Woodson, Jacqueline. Behind You. Speak, 2010. 160p. Grades 6-12. Realistic Fiction.
As the sequel to If You Come Softly (Woodson’s retelling of Romeo and Juliet), this novel revisits all the characters impacted by the death of Jeremiah Roselind—his girlfriend Ellie, teammate Kennedy, best friend Carlton, and his separated parents—as they are trying to piece their lives back together and deal with their overwhelming grief. With its shifting perspectives and lyrical tone, Behind You concludes the tale of both the survivors and the loved one who died by presenting an ultimately hopeful world where those we love are never truly lost to us.
Thoughts- I read this book immediately after finishing If You Come Softly, and despite hearing from my classmates and reading various reviews that it was a “stand-alone,” I cannot really see what anyone would get from Behind You without reading its predecessor. That being said, I found it to be quite different from the first book in structure, plot, and particularly in tone. Structurally, Behind You adds more narrators into the mix rather than just Ellie and Jeremiah and does more with third-person narration. It also has the unique perspective of a ghostly Jeremiah as he follows or is “behind” all those who mourn for him. These additional narrative threads spread the story out quite a bit more than the tight world of teens and allow the reader to see into the minds of Jeremiah’s parents, a feature I found different than most YA novels and also (as a parent myself) particularly heart-wrenching. This wider narrative focus also deviates from the initial plot of If You Come Softly in a significant way—it is less a straight-forward plot with the conventional rising action, climax, and denouement and more of a series of loosely collected portraits of grief that center around the characters’ shared loss.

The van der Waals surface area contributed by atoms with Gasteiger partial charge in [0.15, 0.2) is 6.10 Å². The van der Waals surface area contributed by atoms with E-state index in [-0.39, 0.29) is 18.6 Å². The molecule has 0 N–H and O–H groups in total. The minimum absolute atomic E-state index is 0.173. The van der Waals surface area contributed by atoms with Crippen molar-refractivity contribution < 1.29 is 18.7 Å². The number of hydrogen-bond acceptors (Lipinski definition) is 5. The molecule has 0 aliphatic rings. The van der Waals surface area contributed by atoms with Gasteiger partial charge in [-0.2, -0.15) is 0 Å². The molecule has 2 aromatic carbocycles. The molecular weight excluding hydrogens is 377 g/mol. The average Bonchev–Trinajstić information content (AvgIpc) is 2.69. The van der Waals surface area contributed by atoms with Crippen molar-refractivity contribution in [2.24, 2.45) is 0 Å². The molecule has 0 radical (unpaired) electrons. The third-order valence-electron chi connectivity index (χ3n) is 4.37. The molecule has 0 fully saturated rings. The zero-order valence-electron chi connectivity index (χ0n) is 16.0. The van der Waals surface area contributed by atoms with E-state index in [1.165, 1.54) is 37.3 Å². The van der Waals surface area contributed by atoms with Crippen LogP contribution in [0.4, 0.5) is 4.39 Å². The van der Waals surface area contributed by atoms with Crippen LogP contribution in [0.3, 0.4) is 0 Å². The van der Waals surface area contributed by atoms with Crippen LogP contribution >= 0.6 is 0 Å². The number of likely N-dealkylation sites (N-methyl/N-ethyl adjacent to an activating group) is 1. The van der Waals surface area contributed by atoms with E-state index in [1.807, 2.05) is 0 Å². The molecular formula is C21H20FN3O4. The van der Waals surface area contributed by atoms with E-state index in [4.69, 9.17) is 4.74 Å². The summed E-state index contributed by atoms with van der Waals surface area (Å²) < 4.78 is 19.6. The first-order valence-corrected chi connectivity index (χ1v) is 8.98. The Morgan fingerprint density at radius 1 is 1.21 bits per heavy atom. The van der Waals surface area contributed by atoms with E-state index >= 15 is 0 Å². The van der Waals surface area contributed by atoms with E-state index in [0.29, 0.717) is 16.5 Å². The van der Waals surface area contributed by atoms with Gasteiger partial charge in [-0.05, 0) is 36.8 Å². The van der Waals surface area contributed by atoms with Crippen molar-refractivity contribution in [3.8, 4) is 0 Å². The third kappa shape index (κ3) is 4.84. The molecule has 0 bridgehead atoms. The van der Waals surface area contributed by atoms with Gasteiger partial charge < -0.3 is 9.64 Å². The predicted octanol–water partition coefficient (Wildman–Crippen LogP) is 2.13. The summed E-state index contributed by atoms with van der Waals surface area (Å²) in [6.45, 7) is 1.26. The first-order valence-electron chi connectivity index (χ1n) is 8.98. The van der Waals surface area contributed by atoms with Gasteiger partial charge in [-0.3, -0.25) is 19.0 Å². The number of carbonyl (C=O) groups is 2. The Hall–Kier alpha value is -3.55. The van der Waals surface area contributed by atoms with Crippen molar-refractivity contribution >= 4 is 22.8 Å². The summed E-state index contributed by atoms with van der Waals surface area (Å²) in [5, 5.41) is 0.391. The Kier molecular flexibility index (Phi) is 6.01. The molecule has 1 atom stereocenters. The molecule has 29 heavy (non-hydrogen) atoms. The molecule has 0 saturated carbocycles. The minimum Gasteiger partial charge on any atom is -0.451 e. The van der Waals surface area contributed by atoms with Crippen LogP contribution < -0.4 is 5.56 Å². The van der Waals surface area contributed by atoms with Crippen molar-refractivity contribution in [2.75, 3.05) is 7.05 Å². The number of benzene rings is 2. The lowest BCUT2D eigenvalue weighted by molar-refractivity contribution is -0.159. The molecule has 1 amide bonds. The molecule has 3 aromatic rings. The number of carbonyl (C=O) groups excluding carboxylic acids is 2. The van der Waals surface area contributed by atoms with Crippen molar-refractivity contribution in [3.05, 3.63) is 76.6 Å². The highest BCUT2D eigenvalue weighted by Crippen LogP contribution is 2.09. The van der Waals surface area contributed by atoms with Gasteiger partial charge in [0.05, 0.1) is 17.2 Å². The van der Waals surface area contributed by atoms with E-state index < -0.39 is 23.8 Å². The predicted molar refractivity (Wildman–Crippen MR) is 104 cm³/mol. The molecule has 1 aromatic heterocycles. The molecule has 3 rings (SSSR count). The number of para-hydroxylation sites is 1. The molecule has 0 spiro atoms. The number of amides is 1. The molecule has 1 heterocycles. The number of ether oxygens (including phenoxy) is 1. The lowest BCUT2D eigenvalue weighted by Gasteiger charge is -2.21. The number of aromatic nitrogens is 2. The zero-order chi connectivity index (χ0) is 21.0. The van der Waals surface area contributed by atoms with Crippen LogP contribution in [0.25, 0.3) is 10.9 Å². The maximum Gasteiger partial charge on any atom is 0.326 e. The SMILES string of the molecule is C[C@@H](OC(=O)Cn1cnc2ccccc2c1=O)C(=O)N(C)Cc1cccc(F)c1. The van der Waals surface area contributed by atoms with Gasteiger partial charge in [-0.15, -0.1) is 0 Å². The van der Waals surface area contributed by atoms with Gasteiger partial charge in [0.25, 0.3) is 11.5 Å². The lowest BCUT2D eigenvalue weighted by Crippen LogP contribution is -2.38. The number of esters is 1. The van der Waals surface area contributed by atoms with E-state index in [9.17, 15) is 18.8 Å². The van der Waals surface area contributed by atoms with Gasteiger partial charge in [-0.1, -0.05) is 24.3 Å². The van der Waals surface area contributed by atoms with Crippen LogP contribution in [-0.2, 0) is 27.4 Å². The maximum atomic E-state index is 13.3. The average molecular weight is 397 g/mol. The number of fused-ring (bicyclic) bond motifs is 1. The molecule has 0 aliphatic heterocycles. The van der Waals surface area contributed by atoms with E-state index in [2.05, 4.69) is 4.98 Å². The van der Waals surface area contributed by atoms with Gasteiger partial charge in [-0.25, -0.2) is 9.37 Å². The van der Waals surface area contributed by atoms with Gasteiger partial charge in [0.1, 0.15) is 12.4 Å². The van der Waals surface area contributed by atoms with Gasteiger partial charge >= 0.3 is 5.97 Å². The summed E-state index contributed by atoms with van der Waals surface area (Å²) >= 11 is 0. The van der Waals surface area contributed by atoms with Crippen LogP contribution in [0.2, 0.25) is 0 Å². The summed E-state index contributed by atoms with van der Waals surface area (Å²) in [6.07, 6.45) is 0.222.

For me, the biggest difference between the two books is the tone. If You Come Softly is, until the very last pages, a story of first love filled with the excitement, happiness, tension, and over-whelming feelings of Ellie and Jeremiah. Behind You is a much quieter, solemn book as befits a story about loss, grief, and healing. I found it to be more authentic than its predecessor, primarily I think, because the storyline is less familiar and not so timeworn. Many, many books end with someone dying; not a lot explore what that death does to those left behind. Like Woodson’s other books, I can see this novel being immensely popular with young people, and I definitely think readers of If You Come Softly will want to know what happens after the abrupt ending of that book. I whole-heartedly recommend Behind You…but I think everyone should read the other one first.